KUALA LUMPUR: The High Court today struck out legal action by a dried dates distributor to remove the Goods and Services Tax (GST) levied on the fruit, and other essential goods and services.
Counsel Maisarah Juhari revealed that Judge Roslan Abu Bakar allowed the defendants’ application to dismiss the suit.
Maisarah was acting for the Royal Customs of Malaysia and the Finance Ministry, which were sued by Asia Kitchen Industries Sdn Bhd on June 17, last year.
She said the striking out application was made on grounds that the suit was
nonjusticiable, as it involves government policy.
"We argued that the court could not hear the matter, as the issue of GST is government policy," Maisarah said, adding that the court ordered RM10,000 to be paid to the defendants as costs.
Meanwhile, counsel Rahmah Rahmat, who represented the plaintiff, said she is waiting for directions from her client on whether to appeal the decision.
According to the statement of claim, Asia Kitchen Industries assert that the general prices of goods and services have risen since the implementation of the GST on April 1, 2015, despite the two defendants' promises to the contrary.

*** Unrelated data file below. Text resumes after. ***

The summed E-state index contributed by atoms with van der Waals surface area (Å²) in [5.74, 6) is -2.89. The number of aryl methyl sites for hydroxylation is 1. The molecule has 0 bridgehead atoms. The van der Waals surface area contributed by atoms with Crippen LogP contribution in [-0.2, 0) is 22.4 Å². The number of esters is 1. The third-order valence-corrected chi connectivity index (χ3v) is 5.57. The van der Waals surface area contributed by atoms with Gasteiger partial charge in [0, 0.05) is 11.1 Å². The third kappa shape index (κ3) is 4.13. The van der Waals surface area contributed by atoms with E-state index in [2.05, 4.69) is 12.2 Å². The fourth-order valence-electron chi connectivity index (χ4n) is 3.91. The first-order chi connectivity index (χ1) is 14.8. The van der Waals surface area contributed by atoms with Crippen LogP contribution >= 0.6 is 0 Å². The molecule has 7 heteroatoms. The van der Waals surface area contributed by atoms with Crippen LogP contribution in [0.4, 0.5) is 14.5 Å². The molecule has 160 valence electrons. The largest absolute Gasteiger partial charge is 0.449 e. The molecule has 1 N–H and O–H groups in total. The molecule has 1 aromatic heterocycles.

The company referred to the Department of Statistics’ Jan 2016 Consumer Price Index (CPI), which showed an increase of 3.5 per cent, compared to the same month last year.
Asia Kitchen Industries – which imports dried dates from Saudi Arabia and processes and distributes the fruit here – claimed it was adversely affected by the 6 per cent GST imposed on dried dates.
The company also alleged that the imposition of GST on dried dates had prejudiced consumers and negatively-impacted the dried dates market here, as the fruit is religiously-significant for Muslims, especially in the month of Ramadan.
Asia Kitchen Industries had sought court orders to exempt essential products and services from GST, to amend the GST List of Fruits and Vegetables, and to put dried dates in the same category as wet dates, which are exempt from GST.